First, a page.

Concurrent fNIRS and transcranial magnetic stimulation (TMS) allows for direct investigation of cortical brain activation and connectivity. Moreover, the effects of repetitive TMS (rTMS) in distinct brain regions without quantifiable behavioral changes can be objectively measured through fNIRS.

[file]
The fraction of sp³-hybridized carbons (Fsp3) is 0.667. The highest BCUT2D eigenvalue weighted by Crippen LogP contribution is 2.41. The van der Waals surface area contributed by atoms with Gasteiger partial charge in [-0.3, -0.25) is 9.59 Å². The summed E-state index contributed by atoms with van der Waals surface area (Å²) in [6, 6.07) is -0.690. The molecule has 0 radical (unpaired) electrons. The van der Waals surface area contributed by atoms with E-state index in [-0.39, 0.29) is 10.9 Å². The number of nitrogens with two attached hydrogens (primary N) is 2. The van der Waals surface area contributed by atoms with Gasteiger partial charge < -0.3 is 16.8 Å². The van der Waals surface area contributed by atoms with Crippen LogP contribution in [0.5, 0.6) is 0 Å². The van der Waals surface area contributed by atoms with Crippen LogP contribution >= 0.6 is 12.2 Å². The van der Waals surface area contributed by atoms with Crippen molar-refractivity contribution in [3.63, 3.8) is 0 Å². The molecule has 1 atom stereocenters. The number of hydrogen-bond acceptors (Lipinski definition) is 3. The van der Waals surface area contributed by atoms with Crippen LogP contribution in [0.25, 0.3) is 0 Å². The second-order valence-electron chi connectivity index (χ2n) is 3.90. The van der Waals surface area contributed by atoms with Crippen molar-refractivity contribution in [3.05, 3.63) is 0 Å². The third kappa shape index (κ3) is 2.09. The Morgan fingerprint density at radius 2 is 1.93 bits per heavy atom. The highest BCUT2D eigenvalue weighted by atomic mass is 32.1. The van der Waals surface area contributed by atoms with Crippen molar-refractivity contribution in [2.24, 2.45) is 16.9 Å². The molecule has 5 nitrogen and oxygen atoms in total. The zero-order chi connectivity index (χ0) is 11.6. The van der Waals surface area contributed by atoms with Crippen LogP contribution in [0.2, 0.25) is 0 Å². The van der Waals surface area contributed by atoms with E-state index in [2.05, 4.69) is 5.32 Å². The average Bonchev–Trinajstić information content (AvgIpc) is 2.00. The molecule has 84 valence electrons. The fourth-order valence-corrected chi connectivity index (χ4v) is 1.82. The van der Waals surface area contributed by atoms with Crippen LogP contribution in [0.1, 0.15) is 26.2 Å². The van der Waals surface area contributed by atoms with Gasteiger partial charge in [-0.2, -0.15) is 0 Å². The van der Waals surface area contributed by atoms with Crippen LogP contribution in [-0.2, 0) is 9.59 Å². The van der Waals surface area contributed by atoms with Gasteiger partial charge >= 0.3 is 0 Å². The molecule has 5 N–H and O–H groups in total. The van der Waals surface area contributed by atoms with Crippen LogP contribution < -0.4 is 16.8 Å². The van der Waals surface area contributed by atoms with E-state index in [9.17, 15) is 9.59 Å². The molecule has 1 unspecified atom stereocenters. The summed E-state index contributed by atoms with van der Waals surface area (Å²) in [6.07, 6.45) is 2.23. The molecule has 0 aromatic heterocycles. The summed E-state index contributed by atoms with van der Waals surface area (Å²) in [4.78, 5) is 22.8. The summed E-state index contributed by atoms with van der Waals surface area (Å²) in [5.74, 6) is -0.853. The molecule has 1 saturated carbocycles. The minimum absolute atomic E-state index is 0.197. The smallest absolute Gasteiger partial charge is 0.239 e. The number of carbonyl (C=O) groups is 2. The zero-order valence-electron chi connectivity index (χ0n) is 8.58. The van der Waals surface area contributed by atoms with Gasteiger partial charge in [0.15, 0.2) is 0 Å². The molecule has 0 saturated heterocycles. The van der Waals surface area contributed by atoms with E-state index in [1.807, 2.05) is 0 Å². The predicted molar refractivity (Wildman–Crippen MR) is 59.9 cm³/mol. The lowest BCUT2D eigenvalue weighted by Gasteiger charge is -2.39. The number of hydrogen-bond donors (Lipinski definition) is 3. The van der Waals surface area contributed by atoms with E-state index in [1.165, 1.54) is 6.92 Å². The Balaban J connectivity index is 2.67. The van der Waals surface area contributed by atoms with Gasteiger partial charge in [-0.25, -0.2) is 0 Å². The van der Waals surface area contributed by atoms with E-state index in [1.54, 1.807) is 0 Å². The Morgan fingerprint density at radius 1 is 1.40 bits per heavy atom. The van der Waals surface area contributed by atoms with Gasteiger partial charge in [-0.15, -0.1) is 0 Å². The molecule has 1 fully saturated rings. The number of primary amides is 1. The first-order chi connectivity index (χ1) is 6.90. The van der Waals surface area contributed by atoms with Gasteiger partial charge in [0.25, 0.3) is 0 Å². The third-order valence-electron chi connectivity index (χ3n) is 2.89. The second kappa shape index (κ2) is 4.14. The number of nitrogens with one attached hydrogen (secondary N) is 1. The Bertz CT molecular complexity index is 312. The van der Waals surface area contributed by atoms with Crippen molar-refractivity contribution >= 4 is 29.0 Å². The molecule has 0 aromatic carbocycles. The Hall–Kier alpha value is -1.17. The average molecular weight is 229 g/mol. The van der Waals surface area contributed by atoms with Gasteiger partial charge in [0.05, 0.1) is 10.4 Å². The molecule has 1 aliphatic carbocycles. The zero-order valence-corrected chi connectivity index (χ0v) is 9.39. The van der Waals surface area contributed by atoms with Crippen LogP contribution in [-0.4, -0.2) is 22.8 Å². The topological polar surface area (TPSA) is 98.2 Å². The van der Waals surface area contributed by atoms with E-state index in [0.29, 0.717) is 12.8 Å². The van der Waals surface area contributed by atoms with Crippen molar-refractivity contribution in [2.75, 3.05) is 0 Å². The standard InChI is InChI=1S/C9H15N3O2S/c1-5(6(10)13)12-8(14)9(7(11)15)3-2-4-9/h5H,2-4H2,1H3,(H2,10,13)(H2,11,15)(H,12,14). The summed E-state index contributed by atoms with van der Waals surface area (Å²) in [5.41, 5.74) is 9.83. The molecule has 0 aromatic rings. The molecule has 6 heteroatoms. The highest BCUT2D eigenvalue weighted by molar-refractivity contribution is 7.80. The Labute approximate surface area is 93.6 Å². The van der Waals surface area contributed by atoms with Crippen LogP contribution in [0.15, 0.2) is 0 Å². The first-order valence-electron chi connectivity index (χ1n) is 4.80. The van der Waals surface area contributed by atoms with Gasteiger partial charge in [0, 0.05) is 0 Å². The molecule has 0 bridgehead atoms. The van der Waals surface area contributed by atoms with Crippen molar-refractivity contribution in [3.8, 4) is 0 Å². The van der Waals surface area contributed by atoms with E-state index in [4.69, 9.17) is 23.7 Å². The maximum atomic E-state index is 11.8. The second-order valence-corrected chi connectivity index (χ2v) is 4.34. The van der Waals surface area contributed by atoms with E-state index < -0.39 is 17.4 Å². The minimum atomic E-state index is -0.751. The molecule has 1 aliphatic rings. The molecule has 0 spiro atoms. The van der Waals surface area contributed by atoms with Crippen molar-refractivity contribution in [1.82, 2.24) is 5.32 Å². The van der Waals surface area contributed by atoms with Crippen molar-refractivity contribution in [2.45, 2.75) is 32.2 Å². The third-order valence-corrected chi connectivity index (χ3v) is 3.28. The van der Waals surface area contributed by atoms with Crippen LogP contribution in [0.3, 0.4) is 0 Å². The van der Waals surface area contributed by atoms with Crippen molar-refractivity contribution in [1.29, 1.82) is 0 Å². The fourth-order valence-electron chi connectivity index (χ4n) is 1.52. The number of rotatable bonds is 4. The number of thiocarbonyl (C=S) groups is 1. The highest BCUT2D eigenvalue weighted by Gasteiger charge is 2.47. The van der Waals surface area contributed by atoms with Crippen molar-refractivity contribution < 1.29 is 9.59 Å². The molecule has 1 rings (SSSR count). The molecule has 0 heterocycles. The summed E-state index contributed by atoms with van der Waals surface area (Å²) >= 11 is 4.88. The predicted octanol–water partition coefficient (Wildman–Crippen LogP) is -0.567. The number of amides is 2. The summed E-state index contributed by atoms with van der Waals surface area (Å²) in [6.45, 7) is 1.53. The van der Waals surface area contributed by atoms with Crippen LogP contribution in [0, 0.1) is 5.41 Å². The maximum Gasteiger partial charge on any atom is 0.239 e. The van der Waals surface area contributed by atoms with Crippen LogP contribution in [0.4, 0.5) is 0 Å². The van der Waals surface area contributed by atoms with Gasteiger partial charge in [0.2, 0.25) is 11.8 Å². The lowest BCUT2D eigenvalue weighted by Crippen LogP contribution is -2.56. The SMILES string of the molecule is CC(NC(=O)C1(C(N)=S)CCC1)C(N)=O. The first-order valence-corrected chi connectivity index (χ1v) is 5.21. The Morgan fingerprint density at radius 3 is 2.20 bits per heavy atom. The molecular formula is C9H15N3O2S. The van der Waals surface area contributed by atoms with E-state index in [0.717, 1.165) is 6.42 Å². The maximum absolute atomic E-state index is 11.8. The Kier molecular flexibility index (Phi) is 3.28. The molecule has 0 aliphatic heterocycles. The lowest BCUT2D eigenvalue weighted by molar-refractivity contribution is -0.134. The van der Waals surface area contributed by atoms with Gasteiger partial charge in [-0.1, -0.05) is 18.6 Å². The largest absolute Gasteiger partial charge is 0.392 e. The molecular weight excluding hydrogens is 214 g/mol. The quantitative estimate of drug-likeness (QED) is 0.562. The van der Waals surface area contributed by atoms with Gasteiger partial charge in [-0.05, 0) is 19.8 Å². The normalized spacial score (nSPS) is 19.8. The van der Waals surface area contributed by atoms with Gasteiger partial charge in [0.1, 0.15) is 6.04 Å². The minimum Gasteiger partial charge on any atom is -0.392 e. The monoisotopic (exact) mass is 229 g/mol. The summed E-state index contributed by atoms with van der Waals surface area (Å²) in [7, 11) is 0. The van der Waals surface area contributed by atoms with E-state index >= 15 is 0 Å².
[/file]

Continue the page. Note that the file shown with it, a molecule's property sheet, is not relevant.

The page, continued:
Since fNIRS does not use of electrical (nor magnetic) fields, it is suitable to be combined with TMS without particular technical precautions. Furthermore, as NIRS is an optical signal, the strong magnetic fields generated during TMS do not cause artifacts or interference in the NIRS data. The TMS coil may therefore be placed directly over NIRS probes, making it possible to measure hemodynamic changes directly under the stimulated site.